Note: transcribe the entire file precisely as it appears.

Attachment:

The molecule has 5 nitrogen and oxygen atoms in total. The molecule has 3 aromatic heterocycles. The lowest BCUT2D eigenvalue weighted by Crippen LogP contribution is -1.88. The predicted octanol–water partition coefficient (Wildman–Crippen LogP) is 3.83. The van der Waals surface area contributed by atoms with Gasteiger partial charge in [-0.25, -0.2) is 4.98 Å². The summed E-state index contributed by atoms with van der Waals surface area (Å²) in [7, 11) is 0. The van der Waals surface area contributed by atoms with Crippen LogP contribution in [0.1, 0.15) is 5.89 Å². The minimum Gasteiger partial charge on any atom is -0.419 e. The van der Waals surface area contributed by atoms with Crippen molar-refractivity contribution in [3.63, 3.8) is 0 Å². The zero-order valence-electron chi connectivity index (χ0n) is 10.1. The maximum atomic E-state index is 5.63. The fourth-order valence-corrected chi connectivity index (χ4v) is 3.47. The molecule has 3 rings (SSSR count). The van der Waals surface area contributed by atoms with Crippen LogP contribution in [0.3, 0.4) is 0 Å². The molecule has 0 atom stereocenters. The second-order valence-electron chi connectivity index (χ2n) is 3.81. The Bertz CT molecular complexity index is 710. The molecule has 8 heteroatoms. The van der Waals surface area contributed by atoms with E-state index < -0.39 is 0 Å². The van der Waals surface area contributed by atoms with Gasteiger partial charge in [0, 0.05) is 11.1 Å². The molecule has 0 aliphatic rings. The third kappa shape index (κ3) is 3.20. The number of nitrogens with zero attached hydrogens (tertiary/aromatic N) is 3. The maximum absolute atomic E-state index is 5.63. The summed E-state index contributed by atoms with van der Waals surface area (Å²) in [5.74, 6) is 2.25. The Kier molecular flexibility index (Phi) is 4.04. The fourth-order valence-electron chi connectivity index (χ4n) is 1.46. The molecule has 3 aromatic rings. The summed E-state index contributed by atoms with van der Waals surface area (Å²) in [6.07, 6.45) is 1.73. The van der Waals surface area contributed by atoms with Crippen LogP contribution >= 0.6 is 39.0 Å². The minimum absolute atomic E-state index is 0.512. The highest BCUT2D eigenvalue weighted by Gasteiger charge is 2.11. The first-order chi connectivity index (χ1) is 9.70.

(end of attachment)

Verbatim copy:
The molecule has 5 nitrogen and oxygen atoms in total. The molecule has 3 aromatic heterocycles. The lowest BCUT2D eigenvalue weighted by Crippen LogP contribution is -1.88. The predicted octanol–water partition coefficient (Wildman–Crippen LogP) is 3.83. The van der Waals surface area contributed by atoms with Gasteiger partial charge in [-0.25, -0.2) is 4.98 Å². The summed E-state index contributed by atoms with van der Waals surface area (Å²) in [7, 11) is 0. The van der Waals surface area contributed by atoms with Crippen LogP contribution in [0.1, 0.15) is 5.89 Å². The minimum Gasteiger partial charge on any atom is -0.419 e. The van der Waals surface area contributed by atoms with Crippen molar-refractivity contribution in [3.63, 3.8) is 0 Å². The zero-order valence-electron chi connectivity index (χ0n) is 10.1. The maximum atomic E-state index is 5.63. The fourth-order valence-corrected chi connectivity index (χ4v) is 3.47. The molecule has 3 rings (SSSR count). The van der Waals surface area contributed by atoms with Crippen LogP contribution in [0.3, 0.4) is 0 Å². The molecule has 0 atom stereocenters. The second-order valence-electron chi connectivity index (χ2n) is 3.81. The Bertz CT molecular complexity index is 710. The molecule has 8 heteroatoms. The van der Waals surface area contributed by atoms with E-state index < -0.39 is 0 Å². The van der Waals surface area contributed by atoms with Gasteiger partial charge in [0, 0.05) is 11.1 Å². The molecule has 0 aliphatic rings. The third kappa shape index (κ3) is 3.20. The number of nitrogens with zero attached hydrogens (tertiary/aromatic N) is 3. The maximum absolute atomic E-state index is 5.63. The summed E-state index contributed by atoms with van der Waals surface area (Å²) in [5.74, 6) is 2.25. The Kier molecular flexibility index (Phi) is 4.04. The fourth-order valence-electron chi connectivity index (χ4n) is 1.46. The molecule has 3 aromatic rings. The summed E-state index contributed by atoms with van der Waals surface area (Å²) in [6.07, 6.45) is 1.73. The van der Waals surface area contributed by atoms with Crippen LogP contribution >= 0.6 is 39.0 Å². The minimum absolute atomic E-state index is 0.512. The highest BCUT2D eigenvalue weighted by Gasteiger charge is 2.11. The first-order chi connectivity index (χ1) is 9.70.